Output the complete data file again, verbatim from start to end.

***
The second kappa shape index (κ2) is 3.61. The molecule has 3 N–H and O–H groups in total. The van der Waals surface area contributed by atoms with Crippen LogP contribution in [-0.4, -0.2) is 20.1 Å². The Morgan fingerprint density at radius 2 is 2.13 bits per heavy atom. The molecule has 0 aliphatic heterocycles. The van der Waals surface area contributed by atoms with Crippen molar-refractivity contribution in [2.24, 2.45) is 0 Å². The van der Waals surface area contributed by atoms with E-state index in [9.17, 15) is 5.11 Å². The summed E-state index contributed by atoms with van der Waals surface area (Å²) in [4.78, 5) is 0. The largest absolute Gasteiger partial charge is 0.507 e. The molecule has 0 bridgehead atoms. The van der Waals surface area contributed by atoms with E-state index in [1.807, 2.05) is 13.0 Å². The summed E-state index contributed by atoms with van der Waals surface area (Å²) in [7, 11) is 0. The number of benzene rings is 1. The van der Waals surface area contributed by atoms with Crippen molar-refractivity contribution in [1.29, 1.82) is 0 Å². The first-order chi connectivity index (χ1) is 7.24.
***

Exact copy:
The second kappa shape index (κ2) is 3.61. The molecule has 3 N–H and O–H groups in total. The van der Waals surface area contributed by atoms with Crippen LogP contribution in [-0.4, -0.2) is 20.1 Å². The Morgan fingerprint density at radius 2 is 2.13 bits per heavy atom. The molecule has 0 aliphatic heterocycles. The van der Waals surface area contributed by atoms with Crippen molar-refractivity contribution in [2.24, 2.45) is 0 Å². The van der Waals surface area contributed by atoms with E-state index in [9.17, 15) is 5.11 Å². The summed E-state index contributed by atoms with van der Waals surface area (Å²) in [4.78, 5) is 0. The largest absolute Gasteiger partial charge is 0.507 e. The molecule has 0 bridgehead atoms. The van der Waals surface area contributed by atoms with E-state index in [1.807, 2.05) is 13.0 Å². The summed E-state index contributed by atoms with van der Waals surface area (Å²) in [7, 11) is 0. The number of benzene rings is 1. The van der Waals surface area contributed by atoms with Crippen molar-refractivity contribution in [1.29, 1.82) is 0 Å². The first-order chi connectivity index (χ1) is 7.24.